Explanatory analytics also mean marketers can explore various correlations and test their human intuition against the data. It’s more than just tracking data; they can also start to discover new opportunities. And because they understand why things are correlated, they have more confidence in actually acting on the data.
In short, explanatory analytics allow a user to understand the stories hidden in their data and to take confident actions, all without resorting to technical jargon or black boxes. Businesses need to make strategic bets based on data, but there is no way a business will make such a move without the trust that comes from understanding how a data insight translates into strategy.
Predictive analytics is generating a lot of buzz among marketers. How does explanatory analytics compare?
In overly simplistic terms, predictive analytics tell you what’s probably going to happen if circumstances don’t change. Explanatory analytics tell you why things are likely to happen so you can change the outcome.
Predictive analytics can be lots of things, but in the context of improving marketing strategy, it’s often good but not sufficient. If you’re not careful, predictive analytics leads to passivity. People say, “This is what’s going to happen” and don’t always feel empowered to try to change it. But the whole point of analytics for marketers is to help them make better decisions. That means we need to set up an active feedback loop where human instincts and intuition play a role, where things can be understood and explored, and where outcomes can be changed as a result.
If you’re in a plane that’s crashing, you don’t want to accept the outcome— you want to figure out what’s wrong, fix it, and pull up. Likewise, if you pull off a miraculous landing that saves hundreds of lives, you probably want to know how that happened so you can do it again. Explanatory analytics is similar. We often say that we want our earliest prediction to be wrong, not because the model was bad, but because our insights inspired an action that helped our customer improve their fate.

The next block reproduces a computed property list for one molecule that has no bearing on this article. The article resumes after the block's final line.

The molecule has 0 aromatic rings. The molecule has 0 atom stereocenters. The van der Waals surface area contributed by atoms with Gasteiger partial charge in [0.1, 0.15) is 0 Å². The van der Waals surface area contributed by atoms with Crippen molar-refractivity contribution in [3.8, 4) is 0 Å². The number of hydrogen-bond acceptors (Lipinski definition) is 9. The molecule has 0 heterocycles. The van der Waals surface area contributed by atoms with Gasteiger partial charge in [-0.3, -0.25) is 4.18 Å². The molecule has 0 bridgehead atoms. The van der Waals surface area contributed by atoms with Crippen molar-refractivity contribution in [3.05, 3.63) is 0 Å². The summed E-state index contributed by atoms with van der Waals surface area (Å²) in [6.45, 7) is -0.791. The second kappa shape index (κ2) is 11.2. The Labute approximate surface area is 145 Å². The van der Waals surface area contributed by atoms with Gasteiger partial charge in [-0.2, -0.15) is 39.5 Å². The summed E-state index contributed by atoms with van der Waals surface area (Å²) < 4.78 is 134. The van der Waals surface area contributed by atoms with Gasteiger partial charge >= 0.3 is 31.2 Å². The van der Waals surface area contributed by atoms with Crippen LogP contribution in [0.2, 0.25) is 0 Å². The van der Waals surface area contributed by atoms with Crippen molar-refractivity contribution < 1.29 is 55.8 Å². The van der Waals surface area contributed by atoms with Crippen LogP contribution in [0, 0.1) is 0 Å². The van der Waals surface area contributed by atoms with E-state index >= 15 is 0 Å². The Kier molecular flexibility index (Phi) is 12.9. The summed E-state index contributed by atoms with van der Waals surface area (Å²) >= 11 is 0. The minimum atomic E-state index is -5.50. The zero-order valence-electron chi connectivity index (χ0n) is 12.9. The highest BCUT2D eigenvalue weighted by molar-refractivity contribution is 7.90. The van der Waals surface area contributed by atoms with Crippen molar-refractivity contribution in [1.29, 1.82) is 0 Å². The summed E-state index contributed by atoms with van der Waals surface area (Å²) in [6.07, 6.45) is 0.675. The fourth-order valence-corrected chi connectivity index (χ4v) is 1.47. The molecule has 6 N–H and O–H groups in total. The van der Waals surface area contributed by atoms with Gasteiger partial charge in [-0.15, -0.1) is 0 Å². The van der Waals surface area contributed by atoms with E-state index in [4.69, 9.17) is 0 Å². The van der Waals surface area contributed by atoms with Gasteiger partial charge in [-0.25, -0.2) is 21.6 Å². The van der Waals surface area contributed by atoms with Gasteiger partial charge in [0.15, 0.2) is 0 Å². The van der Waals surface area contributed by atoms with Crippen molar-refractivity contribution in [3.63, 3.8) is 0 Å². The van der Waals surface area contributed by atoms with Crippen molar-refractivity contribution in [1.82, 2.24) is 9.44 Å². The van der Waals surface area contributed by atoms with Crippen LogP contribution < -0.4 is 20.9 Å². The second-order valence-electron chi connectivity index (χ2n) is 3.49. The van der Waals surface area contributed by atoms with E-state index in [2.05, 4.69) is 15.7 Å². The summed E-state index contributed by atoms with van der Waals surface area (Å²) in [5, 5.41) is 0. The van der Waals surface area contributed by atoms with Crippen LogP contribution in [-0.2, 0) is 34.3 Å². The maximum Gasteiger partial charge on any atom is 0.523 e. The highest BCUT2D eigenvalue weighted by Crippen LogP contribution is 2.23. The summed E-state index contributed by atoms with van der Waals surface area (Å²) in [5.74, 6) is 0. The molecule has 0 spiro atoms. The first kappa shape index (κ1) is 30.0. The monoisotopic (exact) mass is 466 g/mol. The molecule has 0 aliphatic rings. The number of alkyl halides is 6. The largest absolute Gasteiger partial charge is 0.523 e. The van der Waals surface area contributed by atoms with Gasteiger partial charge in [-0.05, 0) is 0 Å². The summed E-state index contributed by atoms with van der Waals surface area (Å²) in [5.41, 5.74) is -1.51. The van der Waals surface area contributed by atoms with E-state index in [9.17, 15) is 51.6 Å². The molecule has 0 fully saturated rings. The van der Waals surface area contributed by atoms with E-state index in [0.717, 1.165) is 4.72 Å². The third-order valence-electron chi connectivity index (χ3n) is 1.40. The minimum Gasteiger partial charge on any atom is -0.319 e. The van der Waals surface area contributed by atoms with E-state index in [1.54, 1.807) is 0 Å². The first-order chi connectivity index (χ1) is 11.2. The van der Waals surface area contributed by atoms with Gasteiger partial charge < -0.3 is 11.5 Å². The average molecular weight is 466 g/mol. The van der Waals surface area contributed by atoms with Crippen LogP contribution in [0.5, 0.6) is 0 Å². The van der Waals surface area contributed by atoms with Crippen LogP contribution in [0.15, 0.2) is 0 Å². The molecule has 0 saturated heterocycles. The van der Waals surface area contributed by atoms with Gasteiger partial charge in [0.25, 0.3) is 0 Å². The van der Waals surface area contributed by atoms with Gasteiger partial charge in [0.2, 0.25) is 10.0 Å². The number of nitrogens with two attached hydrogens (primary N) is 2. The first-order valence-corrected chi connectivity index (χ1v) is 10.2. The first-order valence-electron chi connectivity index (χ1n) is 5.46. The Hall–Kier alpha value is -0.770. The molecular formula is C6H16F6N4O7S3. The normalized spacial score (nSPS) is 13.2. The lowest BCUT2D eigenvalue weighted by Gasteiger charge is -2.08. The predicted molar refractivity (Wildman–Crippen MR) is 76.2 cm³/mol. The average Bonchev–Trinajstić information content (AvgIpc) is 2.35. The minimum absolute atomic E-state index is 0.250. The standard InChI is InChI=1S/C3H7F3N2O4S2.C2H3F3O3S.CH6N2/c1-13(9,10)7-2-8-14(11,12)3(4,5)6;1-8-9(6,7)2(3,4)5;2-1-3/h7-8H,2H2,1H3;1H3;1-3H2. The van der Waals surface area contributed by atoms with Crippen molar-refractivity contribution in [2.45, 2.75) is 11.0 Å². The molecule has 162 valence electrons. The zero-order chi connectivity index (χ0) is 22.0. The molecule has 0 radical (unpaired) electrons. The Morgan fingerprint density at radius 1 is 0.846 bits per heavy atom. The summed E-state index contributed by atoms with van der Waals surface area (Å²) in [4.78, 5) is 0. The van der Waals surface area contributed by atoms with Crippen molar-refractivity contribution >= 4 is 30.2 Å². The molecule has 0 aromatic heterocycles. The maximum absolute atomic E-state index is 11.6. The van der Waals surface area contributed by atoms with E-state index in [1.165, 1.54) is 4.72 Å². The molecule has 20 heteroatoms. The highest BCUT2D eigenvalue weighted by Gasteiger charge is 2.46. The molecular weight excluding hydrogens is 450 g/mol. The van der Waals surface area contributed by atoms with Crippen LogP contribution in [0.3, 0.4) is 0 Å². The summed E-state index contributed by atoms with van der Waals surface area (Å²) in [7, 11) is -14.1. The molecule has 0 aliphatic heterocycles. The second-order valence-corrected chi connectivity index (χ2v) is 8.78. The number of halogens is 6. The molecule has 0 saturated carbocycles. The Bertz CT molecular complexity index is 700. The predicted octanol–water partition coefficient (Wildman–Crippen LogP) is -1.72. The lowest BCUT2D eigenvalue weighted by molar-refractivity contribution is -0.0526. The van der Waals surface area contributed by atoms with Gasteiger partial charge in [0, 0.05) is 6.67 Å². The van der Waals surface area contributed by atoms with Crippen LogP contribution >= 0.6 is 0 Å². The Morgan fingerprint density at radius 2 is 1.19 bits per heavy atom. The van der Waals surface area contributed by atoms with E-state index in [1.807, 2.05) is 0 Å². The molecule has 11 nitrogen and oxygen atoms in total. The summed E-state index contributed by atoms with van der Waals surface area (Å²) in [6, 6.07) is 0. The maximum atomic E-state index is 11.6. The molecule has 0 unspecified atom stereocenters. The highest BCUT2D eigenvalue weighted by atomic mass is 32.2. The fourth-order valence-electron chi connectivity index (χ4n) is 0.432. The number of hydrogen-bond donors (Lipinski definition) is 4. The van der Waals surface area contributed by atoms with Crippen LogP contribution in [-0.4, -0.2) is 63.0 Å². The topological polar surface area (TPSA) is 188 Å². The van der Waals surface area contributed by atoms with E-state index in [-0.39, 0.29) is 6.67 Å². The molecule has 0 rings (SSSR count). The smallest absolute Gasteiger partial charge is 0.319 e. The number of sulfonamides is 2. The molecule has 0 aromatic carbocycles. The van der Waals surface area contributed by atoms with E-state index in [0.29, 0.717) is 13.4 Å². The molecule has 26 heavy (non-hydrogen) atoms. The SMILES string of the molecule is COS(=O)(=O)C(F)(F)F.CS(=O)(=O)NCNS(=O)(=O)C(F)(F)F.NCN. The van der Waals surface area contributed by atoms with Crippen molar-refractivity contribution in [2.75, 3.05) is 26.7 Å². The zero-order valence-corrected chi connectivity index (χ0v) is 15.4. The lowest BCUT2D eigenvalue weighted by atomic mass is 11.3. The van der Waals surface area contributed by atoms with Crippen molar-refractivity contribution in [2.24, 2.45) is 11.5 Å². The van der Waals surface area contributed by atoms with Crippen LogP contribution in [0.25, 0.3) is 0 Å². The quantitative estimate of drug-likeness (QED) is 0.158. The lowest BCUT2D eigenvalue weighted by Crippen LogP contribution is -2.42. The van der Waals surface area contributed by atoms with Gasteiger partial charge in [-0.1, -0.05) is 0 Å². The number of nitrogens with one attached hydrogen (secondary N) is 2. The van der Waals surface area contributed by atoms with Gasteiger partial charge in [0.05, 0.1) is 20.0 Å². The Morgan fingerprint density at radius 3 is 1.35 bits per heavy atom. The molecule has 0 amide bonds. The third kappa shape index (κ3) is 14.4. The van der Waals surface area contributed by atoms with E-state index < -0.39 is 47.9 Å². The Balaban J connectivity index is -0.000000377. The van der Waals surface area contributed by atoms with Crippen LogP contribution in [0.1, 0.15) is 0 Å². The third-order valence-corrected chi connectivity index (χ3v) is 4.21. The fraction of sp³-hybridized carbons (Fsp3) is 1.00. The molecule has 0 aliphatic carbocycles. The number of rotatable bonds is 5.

Who should be paying attention to and using explanatory analytics?
Anybody who is in a strategic position to make big decisions and who is overwhelmed with data and doesn't know how to map that data into their strategy.
Quantifind works mostly with CMOs and marketers right now because they’re executive enough and operational enough to be in that sweet spot. But we’re not just throwing one tool to one person. People work in teams, and they all need to speak the same language. As we grow, our users will expand to include other executives outside of marketing, up to the CEO. We also partner closely with in-house analytics and social media teams, which is critical because our solutions help reveal the full business value of the data they’re working with every day.
What are some of the other problems that explanatory analytics solves for marketers?
Marketing is all about growth— about big initiatives to channel bigger and bigger groups through the funnel to purchase. To identify new initiatives, we look deep into the purchase behavior of consumers within a vertical and systematically identify high upside creative or targeting opportunities.
Historically, it’s been almost impossible for marketers to know which factors are driving revenue and growth, and how to maximize those factors. Is a marketing campaign connecting with and converting consumers? Is there an untapped opportunity? When consumers post about your product online, are those conversations related to sales? Traditional analytics techniques haven’t been able to reliably answer these questions.
Explanatory analytics changes this by explaining, for example, how certain data sets - whether social media posts, call logs, or some other source - are reflective of larger consumer purchasing behavior. We want to democratize clients’ data. The answer to a mystery can come from anywhere. Terms that consumers use in call log data might be the canaries in the coal mine that alert us to some undetected market change, or some untapped opportunity. Because we tie this back to revenue, the degree of color and insight you can get through explanatory analytics with new feature-rich data sets is unprecedented.
Does a marketer have to be a data expert to use explanatory analytics?
No. The product should speak the language of the customer. The human shouldn’t have to learn the machine’s language. It should be the other way around.